Correction: A previous version of this story incorrectly characterized the views of Council member JR Clairborne.
Ithaca, N.Y. — Ithaca Police Chief John Barber brought forward on Wednesday an alternative to the mayor’s proposed residency requirement for police officers.
Mayor Svante Myrick and Common Council member Steve Smith have backed legislation that would force new Ithaca police officers to live within the city limits.
Chief Barber suggested that instead of making officers live in the city indefinitely, perhaps they would only be required to do so for three years. After that, Chief Barber said, the officers would only be restricted to live in the county.
Barber spoke about his willingness to compromise. But he also spoke generally about the difficulty that would face officers required to live in the city.
For instance, he cited some stories from officers who he said served when the city did have a residency requirement (it was later eliminated).
Residents used to come up to the officer’s spouse and say, “Aren’t you that pig’s wife? Aren’t you the one going out with that pig?,” according to Chief Barber.
Someone wrote “pig” on the officer’s car, according to Barber.
Barber also suggested carving out an exemption for “lateral” officers who transfer from other local departments.
Council members have mixed views
After Barber spoke, many of the Ithaca council members expressed sympathy with his points.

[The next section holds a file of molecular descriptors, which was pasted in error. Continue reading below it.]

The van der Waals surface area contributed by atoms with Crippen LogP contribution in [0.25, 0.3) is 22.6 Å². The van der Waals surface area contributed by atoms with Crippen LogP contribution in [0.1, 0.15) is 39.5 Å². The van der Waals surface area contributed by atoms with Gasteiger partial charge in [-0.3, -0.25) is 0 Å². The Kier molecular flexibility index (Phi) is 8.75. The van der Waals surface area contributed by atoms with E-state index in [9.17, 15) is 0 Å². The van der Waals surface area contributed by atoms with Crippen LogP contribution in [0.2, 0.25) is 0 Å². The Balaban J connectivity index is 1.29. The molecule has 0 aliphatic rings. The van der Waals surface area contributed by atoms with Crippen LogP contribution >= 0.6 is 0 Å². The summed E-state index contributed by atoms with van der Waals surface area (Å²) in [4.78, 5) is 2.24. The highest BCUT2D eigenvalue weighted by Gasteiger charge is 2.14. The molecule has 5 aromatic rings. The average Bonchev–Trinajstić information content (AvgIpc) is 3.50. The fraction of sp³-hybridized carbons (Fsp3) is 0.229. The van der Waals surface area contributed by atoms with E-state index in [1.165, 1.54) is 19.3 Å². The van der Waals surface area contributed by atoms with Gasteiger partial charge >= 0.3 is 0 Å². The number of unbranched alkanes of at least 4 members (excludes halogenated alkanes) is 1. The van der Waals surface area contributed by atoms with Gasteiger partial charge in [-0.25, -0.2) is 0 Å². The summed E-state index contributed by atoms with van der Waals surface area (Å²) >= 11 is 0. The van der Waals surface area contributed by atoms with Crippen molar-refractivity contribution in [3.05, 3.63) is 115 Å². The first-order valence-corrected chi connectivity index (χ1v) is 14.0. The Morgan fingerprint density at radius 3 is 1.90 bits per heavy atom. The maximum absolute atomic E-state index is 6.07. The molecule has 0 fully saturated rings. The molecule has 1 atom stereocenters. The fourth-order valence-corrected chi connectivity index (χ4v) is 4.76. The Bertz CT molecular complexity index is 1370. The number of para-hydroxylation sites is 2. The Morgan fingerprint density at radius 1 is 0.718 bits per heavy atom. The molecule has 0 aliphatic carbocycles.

Donna Fleming, of the third ward, said she wasn’t convinced to be in favor of the residency requirement “on the face of it.”
“I don’t know why we’d single out police officers,” Fleming said.
Similarly, both council members Ellen McCollister and Cynthia Brock said they had concerns about the mayor’s proposal.
“We want to be respectful of an individual and the choices they make for their family,” Brock said.
McCollister spoke about the high price of living in the city.
“If you want to raise kids here it’s really tough,” McCollister said.
“Good policing is about training, it’s about education … it’s about good community policing. I think we can get all of that without the residency requirement.”
Pushback from others
Council member Smith, however, brought up the “trust divide” between the police and some members of the community.
Smith spoke about the sacrifices he makes for his job.
“I think it’s a fair sacrifice to ask people to consider,” Smith said.
Council member Seph Murtagh added that police officers are well paid and can afford living in Ithaca.
Mutagh noted that council members continually talk about the benefits of living in Ithaca.
“I would hope our new hires in the police department would share that enthusiasm,” Murtagh said.